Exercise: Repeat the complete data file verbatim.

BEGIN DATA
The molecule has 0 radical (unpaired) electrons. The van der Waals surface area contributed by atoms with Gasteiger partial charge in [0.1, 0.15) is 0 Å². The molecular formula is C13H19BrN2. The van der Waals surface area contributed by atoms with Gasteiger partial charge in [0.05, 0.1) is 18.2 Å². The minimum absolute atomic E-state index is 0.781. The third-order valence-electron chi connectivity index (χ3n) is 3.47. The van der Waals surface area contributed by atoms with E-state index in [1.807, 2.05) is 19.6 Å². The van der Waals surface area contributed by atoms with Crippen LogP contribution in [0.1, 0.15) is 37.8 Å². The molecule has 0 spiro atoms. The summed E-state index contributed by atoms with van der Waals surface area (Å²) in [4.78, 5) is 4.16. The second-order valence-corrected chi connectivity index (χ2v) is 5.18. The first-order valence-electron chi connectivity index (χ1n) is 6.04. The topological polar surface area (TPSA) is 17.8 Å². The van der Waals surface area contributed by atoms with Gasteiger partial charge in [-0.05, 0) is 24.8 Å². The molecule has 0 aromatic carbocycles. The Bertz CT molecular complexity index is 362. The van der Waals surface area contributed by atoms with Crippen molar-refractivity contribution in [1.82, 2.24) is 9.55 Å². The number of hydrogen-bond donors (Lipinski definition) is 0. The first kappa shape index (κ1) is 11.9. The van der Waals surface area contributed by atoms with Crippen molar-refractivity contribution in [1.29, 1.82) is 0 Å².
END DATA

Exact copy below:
The molecule has 0 radical (unpaired) electrons. The van der Waals surface area contributed by atoms with Gasteiger partial charge in [0.1, 0.15) is 0 Å². The molecular formula is C13H19BrN2. The van der Waals surface area contributed by atoms with Gasteiger partial charge in [0.05, 0.1) is 18.2 Å². The minimum absolute atomic E-state index is 0.781. The third-order valence-electron chi connectivity index (χ3n) is 3.47. The van der Waals surface area contributed by atoms with E-state index in [1.807, 2.05) is 19.6 Å². The van der Waals surface area contributed by atoms with Crippen LogP contribution in [0.1, 0.15) is 37.8 Å². The molecule has 0 spiro atoms. The summed E-state index contributed by atoms with van der Waals surface area (Å²) in [4.78, 5) is 4.16. The second-order valence-corrected chi connectivity index (χ2v) is 5.18. The first-order valence-electron chi connectivity index (χ1n) is 6.04. The topological polar surface area (TPSA) is 17.8 Å². The van der Waals surface area contributed by atoms with Gasteiger partial charge in [-0.05, 0) is 24.8 Å². The molecule has 0 aromatic carbocycles. The Bertz CT molecular complexity index is 362. The van der Waals surface area contributed by atoms with Crippen molar-refractivity contribution in [1.82, 2.24) is 9.55 Å². The number of hydrogen-bond donors (Lipinski definition) is 0. The first kappa shape index (κ1) is 11.9. The van der Waals surface area contributed by atoms with Crippen molar-refractivity contribution in [1.29, 1.82) is 0 Å².